... morons like this Run amok and build rep here ...
... 'label' this member and his stupid & off-topic comment spamming?

Has this user ever offended you, personally? Do their comments justify you ranting on Meta about their actions, when everything could be quietly handled by moderators? What does building reputation have to do with commenting on another member's question, exactly? Is building reputation a bad thing, per se? (Isn't that what many people are here for, anyway?)

You are on a very confrontative path here, and I would not have been suprised if your reaction had caused an equal and opposite overreaction from the other side. (Or, will, for that matter, since this is still public.)

I cleaned up the comment thread and I'd ask you to just flag these cases in the future, so that we can deal with it like we deal with all other cases of chatty comment threads.

  • I have not confronted him at all. If you look at my comments I've just mentioned - 'What are you talking about?' He is way off-topic and just throwing unrelated junk. A wrong answer or a different approach to tackle an issue or question is understandable. An essay on his life philosophy has not applicability to migrating Chrome settings. – Alex S Aug 7 '15 at 8:37
  • Also, I keep getting negative so many times for well-researched, studied questions and answers. To be honest my experience of 'participating' on Stack Exchange sites is way below the technical php/ vbb forums I usually frequent. Back in the day I've written device drivers in Assembler and have research papers to my name, but it really bothers me how people act on Stack Exchange and reputation is awarded. – Alex S Aug 7 '15 at 8:40
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    I don't think you understand my point. I agree that the user's comments got a little out of hand—the comment thread is not the place to detail your philosophy about computing. You haven't confronted the user in the comment thread either and I never said that; you're doing it here. You are overreacting about a thing that could've been easily dealt with. About your question, I presume it's the lack of actual body text. It seems more like a list to me, and it's hard to parse the actual question out of it. Also, out of the (non-deleted) questions in your account, only this one was downvoted. – slhck Aug 7 '15 at 9:28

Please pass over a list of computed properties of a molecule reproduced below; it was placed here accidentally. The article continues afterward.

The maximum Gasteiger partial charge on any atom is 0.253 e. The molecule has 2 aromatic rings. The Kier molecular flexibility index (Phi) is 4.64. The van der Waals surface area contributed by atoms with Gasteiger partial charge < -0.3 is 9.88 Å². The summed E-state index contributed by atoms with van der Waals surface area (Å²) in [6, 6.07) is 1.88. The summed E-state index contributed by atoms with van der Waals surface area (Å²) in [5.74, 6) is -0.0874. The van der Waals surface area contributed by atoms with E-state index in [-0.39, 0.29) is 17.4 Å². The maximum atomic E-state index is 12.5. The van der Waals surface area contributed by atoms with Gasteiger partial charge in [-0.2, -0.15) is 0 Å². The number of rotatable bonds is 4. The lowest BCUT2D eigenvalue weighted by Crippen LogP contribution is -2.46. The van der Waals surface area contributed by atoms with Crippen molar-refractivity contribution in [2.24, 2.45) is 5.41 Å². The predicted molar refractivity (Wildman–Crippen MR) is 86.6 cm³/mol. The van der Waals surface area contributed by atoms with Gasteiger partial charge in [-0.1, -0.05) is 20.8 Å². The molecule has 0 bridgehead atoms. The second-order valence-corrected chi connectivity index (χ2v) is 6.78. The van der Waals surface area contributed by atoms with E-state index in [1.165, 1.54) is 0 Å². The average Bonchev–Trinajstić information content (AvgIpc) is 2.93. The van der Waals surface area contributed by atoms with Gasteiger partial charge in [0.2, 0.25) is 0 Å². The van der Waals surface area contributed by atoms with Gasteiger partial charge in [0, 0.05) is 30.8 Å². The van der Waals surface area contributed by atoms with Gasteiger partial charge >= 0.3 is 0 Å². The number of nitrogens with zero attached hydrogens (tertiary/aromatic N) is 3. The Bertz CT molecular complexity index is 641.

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    Please, read the title of your question here again: "Why does this off-topic member have higher rep than me?" — this just calling for trouble, when all that it would've needed was a "too chatty" flag. – slhck Aug 7 '15 at 9:31
  • I do not know "too chatty" and other all things about StackExchange. On the other hand, I am not too happy about how StackExchange reputation scoring seems to work. I have frequented online forums since way before StackExchange came around. But, somehow quality of a persons knowledge and articulation has no bearing, while apparently people with tenure and quantity accumulated with excessive commenting have a field day. PS: One place you tell me I am confrontational, and now you tell me I should have confronted the user there itself. I am confused. I thought Meta is for such issues – Alex S Aug 7 '15 at 9:40
  • I never told you to confront the user. Why would I do that? Not sure how you come to that conclusion. I'm saying the easiest thing would've been to just raise a flag and move on. Meta is also a place to discuss issues, but you seem to have a very strong preconceived opinion about this other user and their intentions, and I recommend that if you come to Meta to discuss something, you take a more constructive approach and don't accuse users of just wanting to get reputation, and call them "morons". – slhck Aug 7 '15 at 9:49